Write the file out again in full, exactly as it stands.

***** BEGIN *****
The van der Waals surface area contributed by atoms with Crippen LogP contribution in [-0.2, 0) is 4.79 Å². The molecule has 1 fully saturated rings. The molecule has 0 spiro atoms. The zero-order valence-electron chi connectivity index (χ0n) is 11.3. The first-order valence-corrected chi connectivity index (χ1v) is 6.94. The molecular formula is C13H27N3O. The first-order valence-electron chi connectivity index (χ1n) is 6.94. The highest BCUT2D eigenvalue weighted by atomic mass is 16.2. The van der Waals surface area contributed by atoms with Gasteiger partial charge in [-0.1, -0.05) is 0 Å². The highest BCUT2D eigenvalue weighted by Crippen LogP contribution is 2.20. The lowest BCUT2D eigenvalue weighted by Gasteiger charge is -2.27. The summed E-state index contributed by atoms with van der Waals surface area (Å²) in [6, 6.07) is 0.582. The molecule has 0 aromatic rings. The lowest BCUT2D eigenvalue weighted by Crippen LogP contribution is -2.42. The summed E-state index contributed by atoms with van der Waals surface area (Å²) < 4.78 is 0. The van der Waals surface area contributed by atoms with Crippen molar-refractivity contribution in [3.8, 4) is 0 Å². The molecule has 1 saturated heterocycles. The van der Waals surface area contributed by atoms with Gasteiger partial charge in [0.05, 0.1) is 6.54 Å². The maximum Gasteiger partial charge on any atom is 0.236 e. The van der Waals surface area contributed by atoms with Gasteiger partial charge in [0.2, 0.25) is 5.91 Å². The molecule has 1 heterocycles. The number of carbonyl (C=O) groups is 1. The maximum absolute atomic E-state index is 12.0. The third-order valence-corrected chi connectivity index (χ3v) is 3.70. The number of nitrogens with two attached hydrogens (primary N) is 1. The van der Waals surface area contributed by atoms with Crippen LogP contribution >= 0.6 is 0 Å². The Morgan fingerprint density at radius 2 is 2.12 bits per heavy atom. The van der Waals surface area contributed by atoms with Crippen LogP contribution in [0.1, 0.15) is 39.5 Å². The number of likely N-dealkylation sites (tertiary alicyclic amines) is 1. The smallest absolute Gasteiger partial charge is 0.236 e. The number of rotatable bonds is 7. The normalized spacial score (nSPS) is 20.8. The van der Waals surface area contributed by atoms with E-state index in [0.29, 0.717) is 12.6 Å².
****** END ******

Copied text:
The van der Waals surface area contributed by atoms with Crippen LogP contribution in [-0.2, 0) is 4.79 Å². The molecule has 1 fully saturated rings. The molecule has 0 spiro atoms. The zero-order valence-electron chi connectivity index (χ0n) is 11.3. The first-order valence-corrected chi connectivity index (χ1v) is 6.94. The molecular formula is C13H27N3O. The first-order valence-electron chi connectivity index (χ1n) is 6.94. The highest BCUT2D eigenvalue weighted by atomic mass is 16.2. The van der Waals surface area contributed by atoms with Gasteiger partial charge in [-0.1, -0.05) is 0 Å². The highest BCUT2D eigenvalue weighted by Crippen LogP contribution is 2.20. The lowest BCUT2D eigenvalue weighted by Gasteiger charge is -2.27. The summed E-state index contributed by atoms with van der Waals surface area (Å²) in [6, 6.07) is 0.582. The molecule has 0 aromatic rings. The lowest BCUT2D eigenvalue weighted by Crippen LogP contribution is -2.42. The summed E-state index contributed by atoms with van der Waals surface area (Å²) < 4.78 is 0. The van der Waals surface area contributed by atoms with Crippen molar-refractivity contribution in [3.8, 4) is 0 Å². The molecule has 1 saturated heterocycles. The van der Waals surface area contributed by atoms with Gasteiger partial charge in [0.05, 0.1) is 6.54 Å². The maximum Gasteiger partial charge on any atom is 0.236 e. The van der Waals surface area contributed by atoms with Gasteiger partial charge in [0.2, 0.25) is 5.91 Å². The molecule has 1 heterocycles. The number of carbonyl (C=O) groups is 1. The maximum absolute atomic E-state index is 12.0. The third-order valence-corrected chi connectivity index (χ3v) is 3.70. The number of nitrogens with two attached hydrogens (primary N) is 1. The van der Waals surface area contributed by atoms with Crippen LogP contribution >= 0.6 is 0 Å². The Morgan fingerprint density at radius 2 is 2.12 bits per heavy atom. The van der Waals surface area contributed by atoms with Crippen LogP contribution in [0.1, 0.15) is 39.5 Å². The number of likely N-dealkylation sites (tertiary alicyclic amines) is 1. The smallest absolute Gasteiger partial charge is 0.236 e. The number of rotatable bonds is 7. The normalized spacial score (nSPS) is 20.8. The van der Waals surface area contributed by atoms with E-state index in [0.29, 0.717) is 12.6 Å².